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Kidney Stones: Natural Treatment versus Medical Treatment

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The pain of passing a kidney stone through the urethra has been described as hundreds of times stronger than the pain endured during natural childbirth. I have seen friends of mine, very strong men with boundless energy and strength knocked unconscious in seconds by the pain of a kidney stone stuck in their urethra. If you have never experienced this sensation, consider yourself very fortunate. For those of you who do suffer from kidney stones or know someone with this affliction, this article will deal with the causes of kidney stones, prevention and different types of treatment.

Kidney stones are made of salts and minerals in the urine that stick together to form small “pebbles”. They can be as small as a grain of sand or as large as a golf ball. They may stay in your kidneys or travel out through the urinary tract.

The urinary tract (shown in the above diagram) is the system that produces the urine and eliminates it from your body. It is made up of the kidneys, the tubes that connect the kidneys to the bladder (the ureters), the bladder, and the tube that leads from the bladder out of the body (the urethra).

When a stone travels through the ureter, it may not cause any pain but if that stone is too large to pass through the urethra and it gets stuck there, the pain can be so intense that the strongest person will just pass out.

What Causes Kidney Stones

To understand the cause of kidney stones, it is very important to understand the role the kidney plays in your body. It is so important that in Chinese Medicine the kidney is considered the primary organ of health care, more important than the heart or the brain.

The kidney is responsible for maintaining your electrolyte balance. This means that electrolytes such as sodium, potassium, calcium, magnesium are kept for recirculation or eliminated and a very critical balance is maintained.

This activity controls your blood pressure (too much sodium causes water retention and your blood pressure rises), the balance of magnesium and potassium ions for muscle contraction (this controls not only voluntary muscles but also the heart muscle keeping it contracting and expanding at the correct rhythm ). It calculates the PH of the electrolytes and eliminates and retains enough to maintain the exact PH of your blood which should be 7.35. If this changes by as much as .05, it destroys the ability of your blood stream to carry oxygen and instant death can result.

If your kidney feels that there is not enough water in your body, it will retain fluid, decrease urination and kidney stones may begin to form.

If your kidney feels there is insufficient calcium in the cells and blood plasma, it will try to hold on to any calcium that arrives in the kidney and that calcium will be in the form of calcium oxalate and stones may form.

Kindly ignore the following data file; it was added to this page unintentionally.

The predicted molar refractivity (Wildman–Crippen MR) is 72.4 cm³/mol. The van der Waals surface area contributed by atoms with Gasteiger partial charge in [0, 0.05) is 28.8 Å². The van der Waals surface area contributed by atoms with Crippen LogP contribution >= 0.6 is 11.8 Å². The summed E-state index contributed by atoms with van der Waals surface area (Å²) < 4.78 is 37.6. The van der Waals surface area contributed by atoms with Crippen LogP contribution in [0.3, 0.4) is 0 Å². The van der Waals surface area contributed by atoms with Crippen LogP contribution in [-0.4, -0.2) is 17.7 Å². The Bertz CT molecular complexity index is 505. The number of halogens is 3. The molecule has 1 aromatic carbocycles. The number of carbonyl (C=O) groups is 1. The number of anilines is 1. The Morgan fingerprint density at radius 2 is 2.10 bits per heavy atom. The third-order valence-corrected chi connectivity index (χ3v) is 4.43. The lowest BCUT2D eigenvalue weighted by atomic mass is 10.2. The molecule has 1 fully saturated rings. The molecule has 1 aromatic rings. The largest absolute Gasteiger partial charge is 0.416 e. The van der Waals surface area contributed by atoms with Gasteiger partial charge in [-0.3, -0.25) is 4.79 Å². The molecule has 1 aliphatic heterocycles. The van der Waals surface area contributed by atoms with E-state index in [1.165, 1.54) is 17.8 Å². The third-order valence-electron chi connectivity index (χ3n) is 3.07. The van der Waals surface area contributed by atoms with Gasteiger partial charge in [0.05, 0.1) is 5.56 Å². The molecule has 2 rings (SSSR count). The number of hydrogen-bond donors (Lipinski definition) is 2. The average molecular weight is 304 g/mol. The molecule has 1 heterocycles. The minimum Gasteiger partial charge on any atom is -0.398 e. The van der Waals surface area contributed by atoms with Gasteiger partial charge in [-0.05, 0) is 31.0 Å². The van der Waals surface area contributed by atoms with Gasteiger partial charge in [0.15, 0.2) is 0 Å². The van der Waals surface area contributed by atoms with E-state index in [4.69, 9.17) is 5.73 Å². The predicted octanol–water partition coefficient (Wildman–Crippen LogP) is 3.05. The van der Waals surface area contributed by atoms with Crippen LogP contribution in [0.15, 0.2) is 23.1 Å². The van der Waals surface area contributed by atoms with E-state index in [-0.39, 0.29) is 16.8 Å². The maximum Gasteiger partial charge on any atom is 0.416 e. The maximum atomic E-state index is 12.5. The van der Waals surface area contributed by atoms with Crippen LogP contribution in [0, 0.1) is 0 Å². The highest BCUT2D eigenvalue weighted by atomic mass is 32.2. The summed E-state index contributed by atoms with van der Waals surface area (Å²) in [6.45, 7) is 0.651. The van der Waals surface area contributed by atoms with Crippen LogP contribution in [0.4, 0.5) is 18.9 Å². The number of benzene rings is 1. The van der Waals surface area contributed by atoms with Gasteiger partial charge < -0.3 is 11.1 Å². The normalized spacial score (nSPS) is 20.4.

Water

Health professionals are always telling people to drink lots of fluids. We are told that it is beneficial but not always why it is good for us. Elderly people who cannot control their bladders very well have a tendency to drink fewer fluids because they do not want to keep running to the bathroom. This usually results in low blood pressure which can cause fainting or dizziness but not having enough water passing through your kidneys can allow for the formation of kidney stones. The average adult must drink 2 to 3 litres of water a day and does not have to be all water. Clear liquids such as tea, coffee and natural unsweetened fruit juices can account for up to 50% of your liquid volume.

If you work out on a regular basis you can very easily become dehydrated. You must always hydrate your body in advance so that you do not get thirsty. By the time you are thirsty it may be too late. This usually results in muscle cramps because of the lack of electrolytes that have been depleted through perspiration but this type of person may also develop kidney stones because of a chronic low level of fluids in the body.

Dietary Calcium

More than 80% of all kidney stones are composed of calcium oxalate. This means that the calcium in your kidney has combined with oxalates found in foods such as chocolate, strawberries, spinach, beet greens and most nuts to form these tiny or not-so-tiny stones in your kidney.

The natural assumption to make is that I must I have too much calcium in my body and yet the opposite is true. As I pointed out earlier, the kidney decides how much of any electrolyte to either keep or eliminate. If your kidney senses that your dietary calcium is LOW, it will try to hold on to the calcium that arrives in the kidney and not let it pass out and this eventually may result in the formation of a kidney stone. On the other hand, if your body has an adequate supply of calcium from your diet then the kidney has no reason to hold on to the calcium it has and allows it to be eliminated.

Other Causes